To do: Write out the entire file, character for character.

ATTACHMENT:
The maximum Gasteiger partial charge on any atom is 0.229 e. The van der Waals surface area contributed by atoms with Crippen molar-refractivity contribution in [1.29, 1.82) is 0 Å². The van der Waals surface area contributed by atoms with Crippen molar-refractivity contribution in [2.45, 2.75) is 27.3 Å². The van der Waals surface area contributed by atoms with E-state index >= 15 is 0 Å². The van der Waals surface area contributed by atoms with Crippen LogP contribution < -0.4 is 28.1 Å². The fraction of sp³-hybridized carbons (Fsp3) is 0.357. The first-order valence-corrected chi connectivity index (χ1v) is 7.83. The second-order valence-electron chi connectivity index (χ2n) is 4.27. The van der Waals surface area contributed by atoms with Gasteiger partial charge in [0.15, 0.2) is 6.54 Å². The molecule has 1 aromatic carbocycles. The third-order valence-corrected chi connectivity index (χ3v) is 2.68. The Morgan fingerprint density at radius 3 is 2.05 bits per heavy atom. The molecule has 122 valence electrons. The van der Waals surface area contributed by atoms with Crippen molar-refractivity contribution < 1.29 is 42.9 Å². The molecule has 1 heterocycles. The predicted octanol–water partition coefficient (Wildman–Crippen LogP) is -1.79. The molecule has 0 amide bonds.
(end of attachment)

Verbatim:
The maximum Gasteiger partial charge on any atom is 0.229 e. The van der Waals surface area contributed by atoms with Crippen molar-refractivity contribution in [1.29, 1.82) is 0 Å². The van der Waals surface area contributed by atoms with Crippen molar-refractivity contribution in [2.45, 2.75) is 27.3 Å². The van der Waals surface area contributed by atoms with E-state index >= 15 is 0 Å². The van der Waals surface area contributed by atoms with Crippen LogP contribution < -0.4 is 28.1 Å². The fraction of sp³-hybridized carbons (Fsp3) is 0.357. The first-order valence-corrected chi connectivity index (χ1v) is 7.83. The second-order valence-electron chi connectivity index (χ2n) is 4.27. The van der Waals surface area contributed by atoms with Gasteiger partial charge in [0.15, 0.2) is 6.54 Å². The molecule has 1 aromatic carbocycles. The third-order valence-corrected chi connectivity index (χ3v) is 2.68. The Morgan fingerprint density at radius 3 is 2.05 bits per heavy atom. The molecule has 122 valence electrons. The van der Waals surface area contributed by atoms with Crippen molar-refractivity contribution < 1.29 is 42.9 Å². The molecule has 1 heterocycles. The predicted octanol–water partition coefficient (Wildman–Crippen LogP) is -1.79. The molecule has 0 amide bonds.